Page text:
Then the Rev. Thomas Gafford, a black minister from California, came here four years ago to start a new church, he and his wife invited the Town Council to the dedication ceremonies. Not a single elected official showed; the mayor never even answered the invitation.

The Gaffords, new to Southside Virginia, were stunned. But the chilly reception by the town's all-white political leadership was no surprise to blacks who grew up here in the county seat of Prince Edward County, made famous a quarter-century ago by its last-ditch stand against desegregation.

"I have yet to talk to anyone in the black community who's gotten white political leaders in the town to come to a function," said Carl Eggleston, president of the local NAACP chapter. "They don't need us, so they don't bother. It's like they forget that blacks are even there."

Decades after Prince Edward County first was catapulted into national headlines, Farmville's white political establishment is once again under attack. This time, the battle lines have shifted from the schools to the voting booth, from the issue of integration to the issue of political power and the ability of a black minority to be heard in a community still split along racial lines.

On May 17, Eggleston, Gafford, three other plaintiffs and the local NAACP filed suit against the Town Council of Farmville and the Prince Edward County Board of Supervisors to which the town elects three board members, all from a single, town-wide district.

The suit charges that both the town and the county's reliance on at-large, or town-wide, electoral systems has effectively kept blacks in Farmville--23 percent of the town's 6,067 residents--frozen out of the political process. In its place, the plaintiffs want to establish a system of wards, dividing the town into neighborhoods that would enhance the chances of black candidates.

Eggleston and the others contend that without political representation the voice of Farmville's black community has been stifled and its needs ignored or, at the least, given a low priority. The fact that white politicians don't come calling, he says, reflects their lack of concern.

Driving through town in the black Cadillac he uses in his mortician's business, Eggleston points out the invisible dividing lines that crisscross the community. Where Virginia Street meets Church Street, for instance, curbs and sidewalks disappear and the narrowed pavement gets bumpier. It is not coincidental, he says, that at that same junction, the neighborhood changes from white to black.

Other traces of the county's segregated past still linger. The public swimming pool, closed in the 1960s to avoid integration, never reopened. Until recently, the town still funded separate libraries, one in the basement of a black church and the other in the bottom of the Hotel Wayanoke, used by whites. Efforts to establish a regional integrated library are only just now getting under way.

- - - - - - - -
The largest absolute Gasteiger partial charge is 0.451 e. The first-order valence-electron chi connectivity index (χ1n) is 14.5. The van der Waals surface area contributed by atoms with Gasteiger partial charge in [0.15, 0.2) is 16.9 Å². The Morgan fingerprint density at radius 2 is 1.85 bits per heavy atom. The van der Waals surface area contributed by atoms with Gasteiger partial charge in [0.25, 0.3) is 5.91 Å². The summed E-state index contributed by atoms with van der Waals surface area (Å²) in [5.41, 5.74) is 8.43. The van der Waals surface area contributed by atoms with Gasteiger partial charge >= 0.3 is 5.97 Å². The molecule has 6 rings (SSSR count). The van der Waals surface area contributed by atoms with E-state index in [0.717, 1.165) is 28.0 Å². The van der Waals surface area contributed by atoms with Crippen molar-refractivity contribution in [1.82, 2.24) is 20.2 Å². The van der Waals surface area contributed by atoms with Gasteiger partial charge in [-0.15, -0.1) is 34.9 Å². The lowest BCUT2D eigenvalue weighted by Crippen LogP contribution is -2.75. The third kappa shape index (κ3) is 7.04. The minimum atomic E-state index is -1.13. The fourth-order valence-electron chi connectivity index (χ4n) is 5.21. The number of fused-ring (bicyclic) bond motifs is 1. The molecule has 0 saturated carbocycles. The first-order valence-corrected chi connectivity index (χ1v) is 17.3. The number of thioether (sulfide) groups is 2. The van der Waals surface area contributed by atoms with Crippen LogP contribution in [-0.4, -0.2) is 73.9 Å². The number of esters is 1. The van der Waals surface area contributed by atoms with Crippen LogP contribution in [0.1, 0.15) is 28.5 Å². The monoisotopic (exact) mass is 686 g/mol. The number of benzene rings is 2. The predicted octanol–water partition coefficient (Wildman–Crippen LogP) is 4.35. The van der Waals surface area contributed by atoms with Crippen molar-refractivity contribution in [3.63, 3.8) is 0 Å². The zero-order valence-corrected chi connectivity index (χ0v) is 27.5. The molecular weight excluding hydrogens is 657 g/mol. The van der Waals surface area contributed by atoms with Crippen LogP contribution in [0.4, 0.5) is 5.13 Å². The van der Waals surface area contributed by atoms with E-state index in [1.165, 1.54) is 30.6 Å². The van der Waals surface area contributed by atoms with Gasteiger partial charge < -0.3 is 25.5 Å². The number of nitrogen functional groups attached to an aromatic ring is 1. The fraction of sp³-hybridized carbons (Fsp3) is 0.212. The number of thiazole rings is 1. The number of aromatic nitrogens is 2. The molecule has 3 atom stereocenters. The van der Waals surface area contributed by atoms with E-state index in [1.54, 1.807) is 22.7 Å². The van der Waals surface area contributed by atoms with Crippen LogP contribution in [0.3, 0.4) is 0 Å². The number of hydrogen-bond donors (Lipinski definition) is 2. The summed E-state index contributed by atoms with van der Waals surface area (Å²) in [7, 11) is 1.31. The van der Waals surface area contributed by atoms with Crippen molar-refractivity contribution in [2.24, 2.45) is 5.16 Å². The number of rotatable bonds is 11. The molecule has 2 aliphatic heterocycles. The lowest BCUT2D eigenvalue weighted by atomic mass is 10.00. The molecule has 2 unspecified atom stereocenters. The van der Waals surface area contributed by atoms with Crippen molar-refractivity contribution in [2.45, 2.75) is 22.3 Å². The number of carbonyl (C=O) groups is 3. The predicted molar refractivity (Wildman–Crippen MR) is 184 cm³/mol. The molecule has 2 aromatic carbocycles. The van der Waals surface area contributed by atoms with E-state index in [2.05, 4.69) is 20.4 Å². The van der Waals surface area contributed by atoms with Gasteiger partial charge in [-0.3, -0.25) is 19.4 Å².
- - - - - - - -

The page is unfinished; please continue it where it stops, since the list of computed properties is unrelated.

"Anything they do, if they can maintain it separate, they'll do it," Eggleston says of the town leaders.

Since the suit was filed, members of the Town Council and the Board of Supervisors, which have hired separate Richmond law firms, have declined comment on the issues involved. But Town Manager Gerald Spates disputed the conclusion that the black community gets less in the way of town services. Few residential areas in town have sidewalks, he noted; those that exist were put in decades ago.

"As far as the town discriminating, I think that is unfounded," Spates said.

What the suit seeks on behalf of Farmville's black residents is a textbook case of political relief. As in other voting rights suits filed throughout the South since the 1960s, the plaintiffs here want to split the town into separate electoral districts or wards, of which at least one would likely be majority black. Without a ward system, they contend that a black from Farmville is unlikely to be elected to either the seven-member council or the county Board of Supervisors.

Once in the '60s and twice in recent years, blacks have run for at-large council seats in Farmville but each time they've lost, supported almost exclusively by the some 450 votes generated by the black community.

The suit also seeks to break up a three-member district that represents Farmville on the county board and from which only one black, James Ghee, president of the state NAACP, has ever been elected. Ghee served only half of a four-year term and lost a reelection bid in 1981 after the county switched to staggered terms. The suit charges that staggered terms, sought by conservative leaders in the county, has also served to dilute black voting strength.